In the Neighborhood: MALBA

In the Neighborhood: MALBA

So you've got a date with the Latin American masters. You'll take in a deconstructivist icon, pay your respects to Botero and Berni, check out the snappy design shop... Without an afternoon at MALBA, what would a trip to Buenos Aires be? And as long as you're headed to this urbane corner of greater Palermo, why not make an outing of it? BA's keynote contemporary art museum anchors a seriously prepossessing barrio (think quiet, jacaranda-lined streets, gracious turn-of-the-century architecture, and landscaped gardens perfect for a post-exhibition ramble). Besides, our favorite Patagonian sugar rush is only a few well-manicured blocks away.

 Often nicknamed "Palermo Chico" or "Barrio Parque", the museum's stylish 'hood was designed in 1912 by French-Argentine landscape architect, Carlos Thays. 

Often nicknamed "Palermo Chico" or "Barrio Parque", the museum's stylish 'hood was designed in 1912 by French-Argentine landscape architect, Carlos Thays. 

1. For a café con onda:

When it comes to café culture, few cities in the Americas contend with Buenos Aires. It's just that usually, you're choosing between those delectable old-world vibes and a brilliantly executed espresso. Birkin is one of the rare cafés where you can have your cake (passion fruit cheesecake, in our case) and eat it, too. Beans come courtesy of next-gen precision roaster LAB Tostadores, but the wood-paneled bar looks plucked from one of the city's belle-époque bares notables, and the glass display full of whole tortas and tartas wouldn't be out of place in a '50s-era diner. In short, there aren't many local establishments where you can order an iced cappuccino "para llevar" (these are baristas of enlightened ilk!), but you're probably going to want to hang out. Good thing there's reading material aplenty—indie culture mags like Monocle and Wallpaper in addition to all the local diarios.

Birkin Coffee Bar; República Árabe Siria 3061

 

2. For a wearable souvenir:

Porteña tastemaker María Lee opened Panorama with a mission to showcase the best of her hometown's sartorial talent: a new generation of craftsmen and women bringing millennial imagination to legacy trades that once earned BA its reputation as South America's ground zero for handmade and well-made (see Jessica Kessel's luxe metallic mules, Made in Chola's wool felt sombreros, and Le Bas's collection of totes and satchels in clean, urban silhouettes). Lee gamely mixes ruffled blouses, beaded bombers, and whimsical prints, uniting a lot of color and texture in a small space. Somehow, the overall effect is harmonious; her canny edit is hecho-en-Argentina eclecticism at its most compelling.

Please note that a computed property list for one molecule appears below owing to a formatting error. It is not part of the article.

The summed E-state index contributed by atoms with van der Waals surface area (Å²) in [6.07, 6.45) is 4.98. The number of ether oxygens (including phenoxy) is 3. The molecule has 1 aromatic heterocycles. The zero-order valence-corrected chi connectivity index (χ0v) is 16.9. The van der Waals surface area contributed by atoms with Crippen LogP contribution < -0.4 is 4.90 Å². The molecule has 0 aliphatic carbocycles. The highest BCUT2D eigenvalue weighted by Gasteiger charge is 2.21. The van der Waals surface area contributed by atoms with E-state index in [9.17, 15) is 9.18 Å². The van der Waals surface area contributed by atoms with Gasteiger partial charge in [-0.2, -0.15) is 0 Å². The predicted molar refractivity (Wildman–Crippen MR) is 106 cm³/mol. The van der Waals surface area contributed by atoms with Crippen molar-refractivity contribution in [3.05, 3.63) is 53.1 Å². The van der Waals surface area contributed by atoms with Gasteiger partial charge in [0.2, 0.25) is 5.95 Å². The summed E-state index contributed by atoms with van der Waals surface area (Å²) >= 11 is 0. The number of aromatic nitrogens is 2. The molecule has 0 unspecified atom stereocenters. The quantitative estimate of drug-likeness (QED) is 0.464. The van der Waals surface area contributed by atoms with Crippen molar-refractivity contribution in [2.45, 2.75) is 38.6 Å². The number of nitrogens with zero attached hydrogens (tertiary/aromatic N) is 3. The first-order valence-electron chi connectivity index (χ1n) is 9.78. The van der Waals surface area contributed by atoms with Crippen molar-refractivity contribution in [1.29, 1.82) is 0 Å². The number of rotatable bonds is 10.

Panorama; República de la India 2905

 Rainbow-colored racks show off locally designed threads at Maria Lee's sunny boutique.

Rainbow-colored racks show off locally designed threads at Maria Lee's sunny boutique.

3. For a festive lunch break:

Buenos Aires may be home to the largest Jewish community in Latin America, but it hasn't always been easy to find latkes or burekas in these parts, let alone an entire head of roasted cauliflower, served intact with labneh and tahini for anointing its blackened florets. Dubbed "flor para un mishiguene" or "flower for a crazy person" (mishiguene being Yiddish for "loco"), the dish has become a fan favorite at a pioneering Palermo restaurant whose menu draws inspiration from Jewish culinary traditions the world over. Before digging into the house-smoked brisket, visit the lunchtime miznón ("snack counter"), a parade of red-trimmed casserole dishes offering the likes of tabbouleh, baba ganoush, fennel salad, fried eggplant, and hummus. You'll want to pile your plate foolishly high—then mop it clean with pillowy pita.

Mishiguene; Lafinur 3368

 

4. For Patagonia-inspired scoops:

It can be easier to find an ice cream counter in Buenos Aires than an ATM (priorities!), but Jauja's rich connection to place makes for a standout scoop. At the Palermo outpost of the Patagonia-based heladería, the menu reflects the character of the valley its husband-and-wife proprietors call home. Hence the lineup of offbeat flavors starring native botanicals like wild hops, rosehips, and elderberry. Traditionalists will find all the usual suspects here, too, but before you commit to your classic dulce de leche, it's worth sampling "choco-cassis" (chocolate swirled with homemade cassis preserves) and "calafate con leche de oveja" (calafate berry with sheep's milk).

Helados Jauja; Cerviño 3901

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